BIHS Statement on NICE Guideline NG238: Cardiovascular disease: risk assessment and reduction, including lipid modification [NG238] Published: 14 December 2023.
Endorsed by the BIHS Guidelines Standing Committee and Executive Committee.
Diagnosis and management of primary hyperaldosteronism in patients with hypertension: a practical approach endorsed by the British and Irish Hypertension Society
Adult hypertension referral pathway and therapeutic management: British and Irish Hypertension Society position statement.
BIHS Statement on Referral to a Hypertension Specialist
BIHS Statement on Renal Denervation (RDN) following publication of the NICE Interventional Procedures Guidance IPG754: Percutaneous transluminal renal sympathetic denervation for resistant hypertension. March 2023.
BIHS Statement on infection control in the use of BP monitoring equipment. January 2021
COVID-19 and hypertension: risks and management. A scientific statement on behalf of the British and Irish Hypertension Society
BIHS Statement published by the Journal of Human Hypertension January 2021
Fibromuscular dysplasia and hypertension—a statement on behalf of the British and Irish Hypertension Society
BIHS Statement published by the Journal of Human Hypertension November 2020
BIHS Statement published by the Journal of Human Hypertension April 2020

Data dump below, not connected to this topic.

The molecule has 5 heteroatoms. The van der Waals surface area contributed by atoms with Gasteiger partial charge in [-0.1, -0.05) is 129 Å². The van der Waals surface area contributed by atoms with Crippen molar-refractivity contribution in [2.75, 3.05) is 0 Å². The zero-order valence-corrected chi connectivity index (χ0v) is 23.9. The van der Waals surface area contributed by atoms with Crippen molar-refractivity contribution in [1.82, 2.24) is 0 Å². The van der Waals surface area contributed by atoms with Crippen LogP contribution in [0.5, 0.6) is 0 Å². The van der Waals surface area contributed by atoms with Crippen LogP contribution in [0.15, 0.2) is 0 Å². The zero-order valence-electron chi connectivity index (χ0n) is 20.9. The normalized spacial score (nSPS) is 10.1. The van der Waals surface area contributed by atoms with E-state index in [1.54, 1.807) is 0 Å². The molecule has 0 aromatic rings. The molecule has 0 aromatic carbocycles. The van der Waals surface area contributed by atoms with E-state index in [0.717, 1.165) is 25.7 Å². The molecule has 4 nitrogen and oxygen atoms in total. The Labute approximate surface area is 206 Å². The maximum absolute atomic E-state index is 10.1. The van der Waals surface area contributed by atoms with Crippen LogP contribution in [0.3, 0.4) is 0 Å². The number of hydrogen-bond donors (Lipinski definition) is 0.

BIHS Statement published by the Journal of Human Hypertension October 2019
BIHS Statement published by the Journal of Human Hypertension April 2019
BIHS Technical Note published by the Journal of Human Hypertension April 2019
Guidance on BP monitor cuffs for use in diagnosing hypertension in obese patients.
Response to recent publicity and debate resulting from reports questioning the benefits of aspirin use in those with no history of prior CVD, including those with diabetes, particularly in the context of the known increase in risk of gastrointestinal bleeding.
The Consensus Statement was published in Heart in November 2014. The above links to the online open-access article.
It is thought that between a third and a half of all medicines prescribed for long-term conditions are not taken as recommended. ‘Simplifying the dosing regimen’ is one way of improving patient adherence as suggested by the NICE medicines adherence guidelines.